That’s what content marketing is – articles, infographics, reports, presentations, videos loaded with information that people can use, engage with and share. In the broadest sense, even Tweets and Instagram updates are forms of marketing content but for the purpose of this discussion, we’re going to talk “long form.”
LinkedIn just released two new tools to help companies figure out what to talk about and then gauge the effectiveness of the content that was released into the wild.
Their spiffy release PDF tells us that 41% of US marketers feel that their content is as effective as it could be. Aussie marketers are even harder on themselves with only 38%.
Could be that they’re all turning out wonderful content but they don’t have a tool to measure the effectiveness so they fall down the rabbit hole of doubt.
Enter LinkedIn’s Content Marketing Score. The system counts up the number of people who engaged with your content versus how many people are in your target audience and that’s your score. It then compares your score to a benchmark set but others in your industry and makes recommendations on how you could do better next time.
To help you do better, LinkedIn has also installed a Trending Topic tool. The tool, which is broken down by subject matter, shows trending keywords and the most shared pieces of content within those keywords.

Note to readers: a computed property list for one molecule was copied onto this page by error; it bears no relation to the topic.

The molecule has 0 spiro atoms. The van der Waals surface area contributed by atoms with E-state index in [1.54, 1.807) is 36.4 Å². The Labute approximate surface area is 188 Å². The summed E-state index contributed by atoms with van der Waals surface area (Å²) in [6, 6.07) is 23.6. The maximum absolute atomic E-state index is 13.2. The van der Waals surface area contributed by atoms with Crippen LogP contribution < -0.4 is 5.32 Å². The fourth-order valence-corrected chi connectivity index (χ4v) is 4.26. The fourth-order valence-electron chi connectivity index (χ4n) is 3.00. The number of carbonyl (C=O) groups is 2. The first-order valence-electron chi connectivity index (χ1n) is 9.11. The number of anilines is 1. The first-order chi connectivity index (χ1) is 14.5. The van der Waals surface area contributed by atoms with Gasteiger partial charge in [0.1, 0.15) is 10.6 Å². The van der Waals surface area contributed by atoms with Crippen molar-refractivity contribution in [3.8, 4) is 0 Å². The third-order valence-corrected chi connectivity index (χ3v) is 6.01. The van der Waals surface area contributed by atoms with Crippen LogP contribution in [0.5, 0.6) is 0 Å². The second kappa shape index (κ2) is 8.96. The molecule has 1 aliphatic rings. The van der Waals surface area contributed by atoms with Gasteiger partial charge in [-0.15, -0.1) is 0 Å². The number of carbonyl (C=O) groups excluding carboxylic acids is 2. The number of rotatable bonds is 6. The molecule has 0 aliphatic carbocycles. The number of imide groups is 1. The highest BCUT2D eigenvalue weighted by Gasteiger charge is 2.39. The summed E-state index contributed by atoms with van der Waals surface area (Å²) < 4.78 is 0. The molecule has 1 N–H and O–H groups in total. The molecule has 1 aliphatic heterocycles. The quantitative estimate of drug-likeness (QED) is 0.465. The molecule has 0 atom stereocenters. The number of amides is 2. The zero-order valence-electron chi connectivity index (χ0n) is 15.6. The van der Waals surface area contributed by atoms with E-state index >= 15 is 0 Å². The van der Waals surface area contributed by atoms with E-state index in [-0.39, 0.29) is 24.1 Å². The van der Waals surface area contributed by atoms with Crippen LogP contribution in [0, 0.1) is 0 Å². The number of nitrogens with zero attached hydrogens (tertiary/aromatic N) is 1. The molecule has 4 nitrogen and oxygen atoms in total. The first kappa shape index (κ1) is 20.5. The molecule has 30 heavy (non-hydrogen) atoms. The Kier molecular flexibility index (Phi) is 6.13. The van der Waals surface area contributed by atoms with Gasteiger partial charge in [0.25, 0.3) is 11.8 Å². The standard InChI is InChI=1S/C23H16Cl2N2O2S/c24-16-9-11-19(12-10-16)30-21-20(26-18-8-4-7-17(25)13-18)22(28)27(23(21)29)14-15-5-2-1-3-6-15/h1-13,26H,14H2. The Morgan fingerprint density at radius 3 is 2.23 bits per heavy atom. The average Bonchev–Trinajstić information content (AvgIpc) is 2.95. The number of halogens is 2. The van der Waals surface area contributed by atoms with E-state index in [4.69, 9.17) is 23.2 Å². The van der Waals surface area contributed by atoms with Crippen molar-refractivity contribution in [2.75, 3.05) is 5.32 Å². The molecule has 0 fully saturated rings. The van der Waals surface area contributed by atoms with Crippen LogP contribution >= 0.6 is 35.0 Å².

Here’s a snapshot of the marketing segment on the Trending Tool test site.
The image is from the top story. To the right is a list of the top fifteen most shared stories with links to the articles. Below that, the top three keywords and audience share by topic over the course of the month. This is valuable information that’s easy to absorb. Spend one minute on this page and you’ve got your game plan for the rest of the week.
Excited? Here’s where I smash all your dreams. Right now, the tool is only available to customers with a LinkedIn account rep. If you want in, you have to request access and wait for a LinkedIn marketing rep to contact you. I don’t understand that tactic. Here’s a tool that could help everyone on the system but you’re only letting the big boys use it? Is it supposed to be a bonus for advertisers who spend big bucks on the site? Is it too hard to maintain on a large scale basis or what?
What I’m hoping is that this is just a beta test and eventually the tool will be free to use for anyone who wants to improve their content marketing.
Want to learn more? Check out the cute intro video from LinkedIn.